There are many topics of teaching that I am weak in, but one of the topics I feel that I excel at is teach theme. I thought I would share with you my process for teaching theme.
When I am talking to students about theme, I like to start out with handing students a copy of my Theme Doodle Notes. As we go through the notes, we talk about how theme is a universal truth that MANY people can relate to. Theme is not necessarily the moral of the story (as many students think that it is) but a hidden message the author of the story it trying to relate to the reader.
I tell my students that there are three steps to determining theme:
- Determine the topic of a piece of writing by choosing an abstract noun (Brave, evil, love, etc..).
- Take that topic and S-T-R-E-T-C-H it out like a giraffe into a complete sentence with a universal truth. (What is the author trying to tell the reader about bravery?).
- Find textual evidence to back up your theme statement.
Example of a completed doodle notes:
We transition from the doodle notes into my fortune cookie theme prezi that talks about finding theme in greater detail. We also do a small craftivity in which students write their own short story and determine the theme. They then "hide" the theme inside of a fortune cookie they have created.
After I think that students have a pretty good grasp on how to find theme, I have the students practice finding the theme of T.V. show theme songs (there is a reason they call them THEME songs) and movie clips!
Theme in Popular Songs
We then move on to finding the theme of popular songs #1 & popular songs #2. I have them listen to the song, determine the topic, stretch out the topic, and find textual evidence within the lyrics. The kids love it!
Theme in the Twilight Zone
I love using Twilight Zone episodes in the classroom so I show 'The Monsters are Due on Maple Street" and students fill out a movie/episode guide targeted at theme.
Fun companion idea:
Have the students read “They’re Made out of Meat” and compare the two stories.
Practice in short stories
We then move on to my theme practice. I tape up stories that I have collected around the classroom. The students then work their way through the stories and determine the theme of each following the three step process we have discussed.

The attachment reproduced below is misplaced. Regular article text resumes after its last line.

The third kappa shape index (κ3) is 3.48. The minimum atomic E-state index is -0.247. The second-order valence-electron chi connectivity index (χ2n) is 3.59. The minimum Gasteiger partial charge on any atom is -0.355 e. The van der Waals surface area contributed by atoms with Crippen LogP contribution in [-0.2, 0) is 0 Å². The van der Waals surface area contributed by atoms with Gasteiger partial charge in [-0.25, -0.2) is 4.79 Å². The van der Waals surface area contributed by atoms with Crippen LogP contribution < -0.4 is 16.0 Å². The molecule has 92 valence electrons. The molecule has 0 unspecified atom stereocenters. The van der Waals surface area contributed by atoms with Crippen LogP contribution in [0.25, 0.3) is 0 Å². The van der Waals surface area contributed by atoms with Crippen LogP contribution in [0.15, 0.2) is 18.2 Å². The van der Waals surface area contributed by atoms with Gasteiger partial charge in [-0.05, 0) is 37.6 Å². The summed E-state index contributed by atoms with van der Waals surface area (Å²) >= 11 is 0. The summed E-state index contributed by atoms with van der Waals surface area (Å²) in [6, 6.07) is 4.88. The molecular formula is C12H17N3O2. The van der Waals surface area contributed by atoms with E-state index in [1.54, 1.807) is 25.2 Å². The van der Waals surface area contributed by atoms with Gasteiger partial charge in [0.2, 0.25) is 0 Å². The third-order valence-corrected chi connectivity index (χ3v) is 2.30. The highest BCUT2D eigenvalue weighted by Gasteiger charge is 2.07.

I also like to take the stories that students created for their craftivity and have the students determine the theme of these as well. They love checking themselves by pulling out the hidden fortune in each of the cookies.
I usually like to book a lab when I know we are going to cover theme so we can work on my theme computer lab activity. In this activity, students get to find the theme of different fables, find the theme of more T.V. show theme songs, determine the theme of different THEME parks, and find books the exemplify give themes. This activity really lets me know who needs a little extra help before the theme test since they work on it independently.
I have two differentiated theme testing scenarios that I choose from each year.
I take the theme stories from the "practice in short stories" above.
Lower Level: I have do a matching test and I let them use the notes they took on the stories.
Mid Level: I have do a matching test and I do not let them use their notes.
High Level: I give a multiple choice test on the theme practice stories.
For lower level students I give a 9 question test with shorter passages.
For higher level students I give a 5 question test with longer passages.